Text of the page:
You can also find a list of college and university open days under the ‘Upcoming Events’ section of our website.

This is the best way to work out if you like the feel of the place and its location. Walk around the campus, and get a feel of the atmosphere. Perhaps it's easier to picture yourself walking out of the lecture theatre and crossing over to the canteen or library, than at other places you've visited? 

And, while you're visiting, make sure you speak to students who are already on your course of choice, or ideally, who are finishing it. They can tell you their experiences of both the course content and the institution itself, such as how well organised the course is, the quality of teaching or helpfulness of the tutors. 

See our article on ‘Making the most of open days’ for more tips and advice.


Some institutions are renowned for having excellent links with industry and connections with big employers which is good for making contacts with potential employers and helping your CV look more impressive. Others are better known for their academic reputation, offering more in-depth theory but less practical work. A good example can be with art and design courses; some courses offer industrial placements say, for graphics, textiles or product design. Others offer more theory-based work with deeper or wider scope of subject coverage, but have a more established reputation.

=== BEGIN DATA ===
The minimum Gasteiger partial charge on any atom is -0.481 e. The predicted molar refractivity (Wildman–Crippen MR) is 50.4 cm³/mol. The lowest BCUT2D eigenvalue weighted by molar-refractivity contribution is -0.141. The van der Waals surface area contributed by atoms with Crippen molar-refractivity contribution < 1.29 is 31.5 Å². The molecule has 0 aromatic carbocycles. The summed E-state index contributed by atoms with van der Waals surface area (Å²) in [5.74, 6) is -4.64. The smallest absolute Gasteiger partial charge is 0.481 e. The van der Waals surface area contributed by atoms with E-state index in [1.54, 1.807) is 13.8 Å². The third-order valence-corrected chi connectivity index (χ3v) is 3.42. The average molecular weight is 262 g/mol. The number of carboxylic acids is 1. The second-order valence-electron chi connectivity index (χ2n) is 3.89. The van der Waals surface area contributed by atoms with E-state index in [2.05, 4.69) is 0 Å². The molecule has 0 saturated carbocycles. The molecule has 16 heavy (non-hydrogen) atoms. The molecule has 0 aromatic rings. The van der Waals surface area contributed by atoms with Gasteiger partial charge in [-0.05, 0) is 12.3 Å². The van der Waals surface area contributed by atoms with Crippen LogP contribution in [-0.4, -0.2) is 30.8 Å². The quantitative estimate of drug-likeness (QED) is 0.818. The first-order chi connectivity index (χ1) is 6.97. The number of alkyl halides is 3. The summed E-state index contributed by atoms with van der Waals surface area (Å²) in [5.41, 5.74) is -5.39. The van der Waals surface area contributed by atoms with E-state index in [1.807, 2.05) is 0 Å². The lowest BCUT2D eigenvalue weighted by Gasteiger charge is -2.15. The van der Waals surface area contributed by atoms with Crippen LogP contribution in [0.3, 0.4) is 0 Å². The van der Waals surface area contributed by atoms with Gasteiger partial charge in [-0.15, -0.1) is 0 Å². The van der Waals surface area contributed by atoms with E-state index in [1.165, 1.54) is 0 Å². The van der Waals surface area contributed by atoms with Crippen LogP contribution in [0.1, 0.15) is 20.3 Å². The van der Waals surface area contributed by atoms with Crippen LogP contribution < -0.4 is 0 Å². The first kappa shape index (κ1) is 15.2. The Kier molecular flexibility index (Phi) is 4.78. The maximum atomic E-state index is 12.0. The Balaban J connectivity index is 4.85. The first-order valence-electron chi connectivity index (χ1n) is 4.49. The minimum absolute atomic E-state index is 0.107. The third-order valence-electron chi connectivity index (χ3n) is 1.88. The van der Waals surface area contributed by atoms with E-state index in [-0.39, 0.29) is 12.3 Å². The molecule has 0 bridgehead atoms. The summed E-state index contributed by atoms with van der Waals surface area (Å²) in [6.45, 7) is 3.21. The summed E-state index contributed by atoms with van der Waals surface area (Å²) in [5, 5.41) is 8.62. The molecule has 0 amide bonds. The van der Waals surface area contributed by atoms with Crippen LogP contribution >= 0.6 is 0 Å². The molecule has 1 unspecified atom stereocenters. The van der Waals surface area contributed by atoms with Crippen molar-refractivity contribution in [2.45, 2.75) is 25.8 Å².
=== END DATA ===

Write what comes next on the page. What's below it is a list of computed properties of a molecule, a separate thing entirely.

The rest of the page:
You should also look at the success rates of students at the college or university by checking out employment rates after graduation. This might give you an idea of your chances of finding a job after leaving. Most advertise these statistics on their websites.  

The links at the end of this article provide excellent information about institutions, their success rates and statistics. 

Location, location, location

If you are going to study in another town or city, make a proper visit there to see if you will like life at that city or town. This is particularly important if you want to go to a rural college or a city college – as you can imagine, there are some big differences.

There are basic considerations when studying away from home - this can be the location in the country (the countryside for instance, or on an island), how far it is away from your family (you might not want to spend much money on travel) and the transport links (if you need to travel between campuses, or the distance the university or college is from the town or city centre). 

On the other hand, you might decide that you do not want to attend a college or university, and apply for a distance learning course that you can do from home. The Open University is a good choice for some subjects, but many universities are now offering more and more distance learning courses that can be done completely from home, with only occasional compulsory attendance. However, the majority of vocational courses, such as art and design, usually always require attendance at the institution on a part time basis at the very least.